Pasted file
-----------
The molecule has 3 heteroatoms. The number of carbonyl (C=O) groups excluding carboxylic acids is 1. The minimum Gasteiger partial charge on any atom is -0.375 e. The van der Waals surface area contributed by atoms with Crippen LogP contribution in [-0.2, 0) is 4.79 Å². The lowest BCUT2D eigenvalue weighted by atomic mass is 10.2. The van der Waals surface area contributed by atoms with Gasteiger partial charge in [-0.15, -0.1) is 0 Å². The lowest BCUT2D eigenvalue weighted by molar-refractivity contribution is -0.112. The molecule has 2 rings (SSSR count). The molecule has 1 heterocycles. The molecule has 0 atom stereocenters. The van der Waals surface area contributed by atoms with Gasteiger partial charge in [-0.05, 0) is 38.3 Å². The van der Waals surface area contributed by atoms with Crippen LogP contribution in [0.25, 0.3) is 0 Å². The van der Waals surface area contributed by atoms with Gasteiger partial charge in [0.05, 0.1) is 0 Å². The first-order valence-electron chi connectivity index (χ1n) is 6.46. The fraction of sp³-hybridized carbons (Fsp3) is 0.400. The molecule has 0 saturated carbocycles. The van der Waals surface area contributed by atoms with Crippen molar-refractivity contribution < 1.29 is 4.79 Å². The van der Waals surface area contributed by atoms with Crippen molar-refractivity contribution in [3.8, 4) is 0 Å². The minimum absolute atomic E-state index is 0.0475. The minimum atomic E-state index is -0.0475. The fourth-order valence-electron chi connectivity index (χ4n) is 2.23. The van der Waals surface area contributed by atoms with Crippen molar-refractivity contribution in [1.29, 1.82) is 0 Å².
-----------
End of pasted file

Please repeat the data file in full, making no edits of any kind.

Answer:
The molecule has 3 heteroatoms. The number of carbonyl (C=O) groups excluding carboxylic acids is 1. The minimum Gasteiger partial charge on any atom is -0.375 e. The van der Waals surface area contributed by atoms with Crippen LogP contribution in [-0.2, 0) is 4.79 Å². The lowest BCUT2D eigenvalue weighted by atomic mass is 10.2. The van der Waals surface area contributed by atoms with Gasteiger partial charge in [-0.15, -0.1) is 0 Å². The lowest BCUT2D eigenvalue weighted by molar-refractivity contribution is -0.112. The molecule has 2 rings (SSSR count). The molecule has 1 heterocycles. The molecule has 0 atom stereocenters. The van der Waals surface area contributed by atoms with Gasteiger partial charge in [-0.05, 0) is 38.3 Å². The van der Waals surface area contributed by atoms with Crippen LogP contribution in [0.25, 0.3) is 0 Å². The van der Waals surface area contributed by atoms with Gasteiger partial charge in [0.05, 0.1) is 0 Å². The first-order valence-electron chi connectivity index (χ1n) is 6.46. The fraction of sp³-hybridized carbons (Fsp3) is 0.400. The molecule has 0 saturated carbocycles. The van der Waals surface area contributed by atoms with Crippen molar-refractivity contribution < 1.29 is 4.79 Å². The van der Waals surface area contributed by atoms with Crippen molar-refractivity contribution in [3.8, 4) is 0 Å². The minimum absolute atomic E-state index is 0.0475. The minimum atomic E-state index is -0.0475. The fourth-order valence-electron chi connectivity index (χ4n) is 2.23. The van der Waals surface area contributed by atoms with Crippen molar-refractivity contribution in [1.29, 1.82) is 0 Å².